CHARLES TOWN – There was no way Frankie Amore was going to let visiting Frankfort win on the last play of last Friday’s football game at Washington.

The Patriots had rallied from a 13-0 deficit, and were clinging to a 20-19 lead in the game’s waning minutes, when the Falcons put together one last drive.

On third down inside the Washington 15, Frankfort kicker Corey Brieloff lined up for what appeared to be a routine chip shot, a 23-yard field goal attempt with 4.6 seconds to go in the game.

Amore, part of the Patriots’ special teams’ kick coverage, knew what he had to do. When the ball was snapped, Amore charged across the line of scrimmage, headed straight for Brieloff.

“It was like running in a 100 meter sprint,” Amore said of his quick start to the ball after the snap. “Tommy Wogan and myself were on our way, going after it, to try and stop that kick.”

Amore was able to tip Brieloff’s kick just enough to take some speed and trajectory off the ball so it could be knocked off course even further by a sea of Patriots’ defenders. The ball was downed out of harm’s way as time expired, setting off a massive celebration on the field on the Washington sideline and in the Patriots’ bleachers.

Washington had just knocked off previously-unbeaten Frankfort, 20-19, to even its record at 3-3.

“This is the biggest win I’ve ever been associated with as a coach, either as a head coach or an assistant coach,” Patriots’ head coach Glen Simpson said. “What a finish.”

Friday’s win was one of two one-point victories earned by Jefferson County’s two high schools.

About three hours away, in Morgantown, Jefferson pulled a shocker, taking a 14-0 lead against homestanding, and top-ranked, Class AAA University High School, and then held on at the end for a 14-13 win to pull to 2-3 on the year.

In last Friday’s game at Washington, Amore, Washington’s quarterback, wasn’t sure if his tip was good enough to deny Brieloff’s potential game-winning field goal. The cheering he heard from his teammates reassured him his effort was successful.

“I heard a lot of yelling and screaming,” Amore said. “Then, I looked back at the scoreboard. When the score didn’t change, I knew then we had it won.”

Last Friday’s finish at Washington was a far cry from how it started.

Frankfort staked itself to a 13-0, halftime, lead.

Cole Hiett scored the first of his three touchdowns for Frankfort with seven minutes to go in the first half, scoring on a 5-yard run. Brieloff’s kick gave the Falcons a 7-0 lead.

With 1:46 to go in the half, Hiett scored from 20 yards out, pushing Frankfort’s lead to 13-0 at the half. Hiett broke loose for a 66-yard TD run five minutes into the second half.

“He’s such an explosive runner,” Simpson said of Hiett.

Simpson said he wasn’t happy on the sideline in the first half, watching Frankfort take a 13-point lead. Neither was Washington tight end Dylan Painter.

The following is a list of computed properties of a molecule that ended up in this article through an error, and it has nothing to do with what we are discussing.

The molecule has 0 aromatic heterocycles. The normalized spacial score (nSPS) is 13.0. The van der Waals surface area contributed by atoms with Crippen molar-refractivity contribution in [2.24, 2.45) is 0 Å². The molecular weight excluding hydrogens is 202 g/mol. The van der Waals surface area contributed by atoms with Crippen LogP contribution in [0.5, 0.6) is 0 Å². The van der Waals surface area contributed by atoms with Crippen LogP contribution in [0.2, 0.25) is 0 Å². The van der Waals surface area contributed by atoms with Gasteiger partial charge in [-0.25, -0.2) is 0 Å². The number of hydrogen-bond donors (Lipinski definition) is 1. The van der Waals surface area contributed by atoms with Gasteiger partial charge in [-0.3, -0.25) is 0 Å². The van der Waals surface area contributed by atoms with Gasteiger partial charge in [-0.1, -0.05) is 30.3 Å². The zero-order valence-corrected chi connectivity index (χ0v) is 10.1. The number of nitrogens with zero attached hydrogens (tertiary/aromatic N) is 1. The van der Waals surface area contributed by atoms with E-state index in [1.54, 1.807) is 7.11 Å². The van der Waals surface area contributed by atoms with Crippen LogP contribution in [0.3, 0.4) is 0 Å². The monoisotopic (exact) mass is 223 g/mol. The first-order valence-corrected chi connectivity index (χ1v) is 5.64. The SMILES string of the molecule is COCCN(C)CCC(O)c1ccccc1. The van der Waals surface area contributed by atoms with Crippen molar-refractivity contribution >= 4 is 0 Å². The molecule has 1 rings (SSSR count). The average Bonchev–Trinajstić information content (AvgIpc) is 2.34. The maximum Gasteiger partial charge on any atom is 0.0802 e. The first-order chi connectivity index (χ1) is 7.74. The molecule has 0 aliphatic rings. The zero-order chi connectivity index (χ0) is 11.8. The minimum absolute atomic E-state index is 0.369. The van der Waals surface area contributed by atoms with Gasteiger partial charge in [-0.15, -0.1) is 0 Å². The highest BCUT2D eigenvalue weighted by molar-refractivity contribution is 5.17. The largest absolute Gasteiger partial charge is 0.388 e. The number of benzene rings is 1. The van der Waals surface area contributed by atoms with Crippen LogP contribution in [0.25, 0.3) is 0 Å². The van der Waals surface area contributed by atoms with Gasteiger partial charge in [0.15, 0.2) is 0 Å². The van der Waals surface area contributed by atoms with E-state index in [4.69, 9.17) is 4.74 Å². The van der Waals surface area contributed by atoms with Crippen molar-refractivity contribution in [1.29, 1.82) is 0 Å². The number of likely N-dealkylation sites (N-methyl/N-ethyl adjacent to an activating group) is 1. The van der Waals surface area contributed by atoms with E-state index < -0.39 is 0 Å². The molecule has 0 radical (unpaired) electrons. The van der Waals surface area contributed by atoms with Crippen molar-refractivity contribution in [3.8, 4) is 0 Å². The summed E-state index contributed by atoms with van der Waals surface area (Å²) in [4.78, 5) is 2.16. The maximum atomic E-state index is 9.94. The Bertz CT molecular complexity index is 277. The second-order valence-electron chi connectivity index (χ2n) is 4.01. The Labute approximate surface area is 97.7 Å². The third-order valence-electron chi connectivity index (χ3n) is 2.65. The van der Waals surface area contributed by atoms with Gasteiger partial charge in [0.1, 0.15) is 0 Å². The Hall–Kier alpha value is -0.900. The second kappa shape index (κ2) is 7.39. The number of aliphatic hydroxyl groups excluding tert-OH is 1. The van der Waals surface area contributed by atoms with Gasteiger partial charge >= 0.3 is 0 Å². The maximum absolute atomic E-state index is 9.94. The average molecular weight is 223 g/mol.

“We missed some opportunities in the first half,” he said.

The Patriots began climbing back into the game four minutes into the second half.

Wogan scored on a 2-yard run, pulling Washington within seven, 13-6.

Following Hiett’s long scoring run, the Patriots began their push for the comeback win.

Amore hit Bryson Fleming with a 55-yard touchdown pass with 6:44 to go in the game. Griffin Price’s extra-point kick put Washington within striking distance, 19-13.

The Patriots took the lead with 3:46 to go in the game. This time, it was Wogan’s turn to throw a touchdown pass as Washington’s use of the single-wing formation makes two passers, Amore and Wogan, available.

Wogan hit Painter with a 26-yard TD strike. Price’s kick gave the Patriots the lead.

“Misdirection,” Amore said of Wogan’s go-ahead touchdown pass to Painter. “That was the key on that play.

Amore said Frankfort keyed on him, thinking he might have the ball for the pass. The Falcons fell for the deception, leaving Wogan open, with the ball, to hit Painter on a back-side pass pattern.

“I ran past the linebacker, got behind him in the end-zone to receive the pass,” Painter said.  “It worked. We were able to shut them down on that play.”

Simpson said he felt like the game was slipping away from Washington at halftime, but he liked the way the Patriots regrouped for the second half.

“We just kept after it, got it turned around.” He said.

Amore completed five of 11 passes for 126 yards and a touchdown. Fleming had four catches for 114 yards and a score.

Amore rushed for 62 yards on 21 carries. Wogan rushed for 51 yards on 15 carries and a touchdown.  On defense, he had an interception.

After missing out on numerous scoring opportunities in a 28-19 home loss to Frankfort, Jefferson showed a lot of improvement, making two first-quarter touchdowns stand up to a University comeback last Friday in Morgantown, a team which was playing just its second game of the season, since COVID-19 restrictions in Monongalia County sidelined the Hawks’ athletics programs in September.

The Cougars scored with seven minutes to go in the first quarter, then struck again in the final minute of the quarter. Christian Blowe scored on a 9-yard run.

Nathan Muhle caught a touchdown pass from quarterback Sammy Roberts for the Cougars’ second score of the game. From there, Jefferson and University got into a defensive struggle the rest of the way.

Late in the first half, Roberts was injured, but returned in the second half.

Oren Humphreys kicked two extra points for the Cougars.

Washington hosts Preston at 7 p.m. on Friday. Jefferson goes on the road, facing Keyser at 7 p.m. on Friday.


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